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Total Speed Conditioning

 

With so many articles on Speed Training, you would assume that there is plenty of great information available.  The problem is that the topic of speed is not being totally covered.  There are categories of training that are just not being discussed.

 

This three part series will take you through the major components of training speed and becoming a faster overall athlete. A total program needs to be in place to put your body in position to reach your full athletic potential.  Modalities like agility training, tempo (low intensity work), general strength, power, acceleration, maximum velocity, speed endurance, and flexibility work all need to be apart of your structured speed training program. Part 1 of this series will start off with the least talked about aspect of speed training: low intensity work.

 

There are so many athletes specializing at a young age, and we are seeing a drop in overall work capacity.  This is due to low levels of general strength and conditioning.  Everyone wants to be doing pure speed work all the time and nobody seems to be building the proper base needed for your body to be able to handle that force and power.  The better your work capacity is the easier it is to recover from your speed workouts so the more speed work that you will be able to handle. Basically, you need to add conditioning and recovery days (tempo days) to become a faster, more powerful athlete.

 

Tempo Training

 

Tempo work is low intensity training (60-75% intensity) that has many great benefits for speed/power athletes. This type of training is used as recovery, general strength and conditioning work. Tempo work can help maintain healthy joint and soft tissue strength, provide some aerobic capacity work, is a good recovery workout, is core strengthening, helps with balance/coordination/proprioception and enhances gross motor performance.

 

Another positive advantage of tempo work is the increased blood flow and capillary density adaptation provided.  As you know, increased blood flow (from your increased heart rate) provides heat to the muscles and helps to stimulate hormones to aid in recovery and also to flush out debris in the muscles. The importance of the improved capillary density is that you can maintain that heat to your muscles for a longer period of time.  This will help speed/power athletes because they need longer rest periods in between their intervals on intense days of training (speed work, plyos, weight training, etc) due to the stress each rep places on the central nervous system. Remember, you don’t get faster from the actual speed work, you get faster from the recovery of the speed work.

 

Tempo training, as mentioned before, will improve development of your aerobic (work) capacity.  As a speed/power athlete, I'm sure you do not want to spend your time out on the road running useless mileage that is placing unneeded stress on your joints. As a speed athlete, you should not be running mileage.

 

Sample Tempo Running Workout:

(On the grass of a football field)

 

Run 100 yards (all 100 yards performed at 65%)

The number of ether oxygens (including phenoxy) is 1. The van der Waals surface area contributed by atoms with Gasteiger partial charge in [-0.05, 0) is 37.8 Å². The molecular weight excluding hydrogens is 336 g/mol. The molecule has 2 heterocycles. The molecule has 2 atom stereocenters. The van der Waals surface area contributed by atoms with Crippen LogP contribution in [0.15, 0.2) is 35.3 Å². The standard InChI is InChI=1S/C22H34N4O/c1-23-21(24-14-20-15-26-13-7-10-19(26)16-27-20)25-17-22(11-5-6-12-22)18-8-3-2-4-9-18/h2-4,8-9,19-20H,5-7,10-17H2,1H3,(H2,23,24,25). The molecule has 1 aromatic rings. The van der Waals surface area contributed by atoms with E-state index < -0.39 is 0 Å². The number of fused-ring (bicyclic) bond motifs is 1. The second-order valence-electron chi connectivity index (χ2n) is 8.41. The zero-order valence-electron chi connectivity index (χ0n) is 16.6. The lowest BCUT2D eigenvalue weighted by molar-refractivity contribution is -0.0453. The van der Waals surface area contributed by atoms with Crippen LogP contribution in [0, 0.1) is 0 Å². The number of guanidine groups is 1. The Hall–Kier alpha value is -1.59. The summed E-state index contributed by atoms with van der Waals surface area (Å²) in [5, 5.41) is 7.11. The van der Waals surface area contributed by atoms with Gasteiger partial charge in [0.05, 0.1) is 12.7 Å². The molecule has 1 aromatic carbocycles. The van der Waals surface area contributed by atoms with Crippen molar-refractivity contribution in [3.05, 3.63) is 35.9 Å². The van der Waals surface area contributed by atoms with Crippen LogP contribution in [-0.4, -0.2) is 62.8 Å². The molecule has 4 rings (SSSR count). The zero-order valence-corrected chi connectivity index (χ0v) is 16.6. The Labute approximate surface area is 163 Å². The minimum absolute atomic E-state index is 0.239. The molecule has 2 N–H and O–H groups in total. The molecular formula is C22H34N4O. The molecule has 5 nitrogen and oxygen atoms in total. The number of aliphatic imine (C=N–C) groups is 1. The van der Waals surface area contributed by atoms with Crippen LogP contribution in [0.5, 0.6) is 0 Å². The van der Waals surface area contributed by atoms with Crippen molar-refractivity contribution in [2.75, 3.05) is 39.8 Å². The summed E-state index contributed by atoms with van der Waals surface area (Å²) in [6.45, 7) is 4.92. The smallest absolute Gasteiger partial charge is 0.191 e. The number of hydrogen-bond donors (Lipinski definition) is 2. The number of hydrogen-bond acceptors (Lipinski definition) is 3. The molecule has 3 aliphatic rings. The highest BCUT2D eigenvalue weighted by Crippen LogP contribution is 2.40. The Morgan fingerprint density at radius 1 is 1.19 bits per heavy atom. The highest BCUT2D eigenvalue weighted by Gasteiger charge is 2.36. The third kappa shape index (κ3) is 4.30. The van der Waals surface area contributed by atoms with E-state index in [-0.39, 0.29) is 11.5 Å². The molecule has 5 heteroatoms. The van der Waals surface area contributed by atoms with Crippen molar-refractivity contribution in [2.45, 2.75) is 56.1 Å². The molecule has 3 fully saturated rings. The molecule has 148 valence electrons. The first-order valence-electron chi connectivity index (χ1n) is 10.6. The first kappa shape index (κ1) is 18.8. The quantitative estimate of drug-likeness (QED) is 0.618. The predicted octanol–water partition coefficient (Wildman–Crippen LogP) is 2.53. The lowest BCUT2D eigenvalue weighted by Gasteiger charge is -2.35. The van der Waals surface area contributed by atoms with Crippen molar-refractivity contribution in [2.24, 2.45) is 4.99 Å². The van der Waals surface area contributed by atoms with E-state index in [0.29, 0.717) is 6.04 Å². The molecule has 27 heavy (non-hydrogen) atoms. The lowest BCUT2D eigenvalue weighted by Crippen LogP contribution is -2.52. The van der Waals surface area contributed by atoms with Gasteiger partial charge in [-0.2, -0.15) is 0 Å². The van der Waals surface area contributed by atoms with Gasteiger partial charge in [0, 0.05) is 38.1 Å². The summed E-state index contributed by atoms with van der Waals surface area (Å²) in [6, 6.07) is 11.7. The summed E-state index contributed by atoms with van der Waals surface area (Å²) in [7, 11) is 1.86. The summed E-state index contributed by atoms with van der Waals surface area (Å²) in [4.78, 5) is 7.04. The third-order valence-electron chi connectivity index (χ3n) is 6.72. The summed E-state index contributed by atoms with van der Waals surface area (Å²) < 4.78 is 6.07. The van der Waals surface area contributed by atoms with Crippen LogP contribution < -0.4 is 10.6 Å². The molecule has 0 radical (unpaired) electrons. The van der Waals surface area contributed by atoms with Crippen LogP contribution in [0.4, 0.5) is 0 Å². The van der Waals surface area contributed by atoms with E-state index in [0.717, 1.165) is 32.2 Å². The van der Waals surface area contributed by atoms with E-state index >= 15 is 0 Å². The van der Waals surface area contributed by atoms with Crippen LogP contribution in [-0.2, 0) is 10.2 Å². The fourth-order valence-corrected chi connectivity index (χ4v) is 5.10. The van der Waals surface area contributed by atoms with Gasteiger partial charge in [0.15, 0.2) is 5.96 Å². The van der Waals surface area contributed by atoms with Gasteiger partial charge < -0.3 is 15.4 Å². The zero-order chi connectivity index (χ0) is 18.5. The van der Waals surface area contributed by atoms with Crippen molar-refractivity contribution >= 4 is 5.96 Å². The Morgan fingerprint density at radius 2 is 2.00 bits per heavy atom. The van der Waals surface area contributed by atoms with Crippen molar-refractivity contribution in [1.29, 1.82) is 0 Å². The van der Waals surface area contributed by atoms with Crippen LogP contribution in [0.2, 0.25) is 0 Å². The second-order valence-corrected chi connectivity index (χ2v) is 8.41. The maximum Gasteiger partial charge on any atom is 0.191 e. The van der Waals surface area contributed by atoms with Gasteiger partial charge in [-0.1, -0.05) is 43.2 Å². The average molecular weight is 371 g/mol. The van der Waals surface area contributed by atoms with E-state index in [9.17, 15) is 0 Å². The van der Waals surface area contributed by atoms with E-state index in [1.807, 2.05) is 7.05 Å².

Walk along the goal line across the field

Run back 100 yards

Walk along the goal line across the field

Repeat 3 more times

 

Rest for 3 minutes. Active rest, keep moving and do not sit down.

 

Run 100 yards

Walk along the goal line across the field

Run back100 yards

Walk along the goal line across the field

Repeat 3 more times

 

 

 

 

 

Like all of your workouts, you want to be as efficient as possible and get the most bang for your buck. General strength circuits do just that. Most young athletes lack the general strength it takes to produce the proper force and lack basic work capacity, so we get both of these great benefits from GS work.


General Strength Circuits

 

General strength circuits are usually bodyweight exercises that involve little or no external loading. The day after a speed/power workout is the ideal time to add a general strength day.  A speed/power day places extreme stress to your CNS (central nervous system) and it takes 24-48 hours to recover from it.  This is why you can't perform speed/power workouts day after day (well you can, but you would be asking for an injury!). So the GS circuit is used as a recovery workout to help your body recoup and get ready for another speed/power workout the following day.  The circuits will increase your heart rate, but are low in intensity enough to have such positive effects on your body restoration abilities.

 

 

Sample General Strength Circuit:

(Great for group/team training sessions)

 

Split squats – 10 each leg

Jog 50 yards

Rotational push-ups – 8 each way

Jog 50 yards

Bicycles – 1x30

Jog 50 yards

Burpees – 1x10

Jog 50 yards

Military push-ups – 1x10

Jog 50 yards

Russian twists – 1x25

Jog 50 yards

Backwards lunges – 10-each leg

Jog 50 yards

Lateral lunges – 10 each leg

Jog 50 yards

Reverse crunches – 1x20

Jog 50 yards

1 Leg squats – 10 each leg

 

Rest 3 minutes and repeat circuit.

 

In under 45 minutes, you just improved your strength, balance, aerobic conditioning, core conditioning, help prevent injuries and worked on mental focus during fatigue all while recovering your body from yesterdays speed workout!

 

 

Speed training needs to focus on being efficient in each energy system and modality. Having an incomplete training program is asking for injury or guaranteeing that you will not reach your full speed potential. Remember, you not only want to train harder but work smarter to stay A Step Ahead of your competition.

 

For more information on Total Speed Conditioning go to: http://www.completespeedtraining.com/cmd.php?af=295904

 

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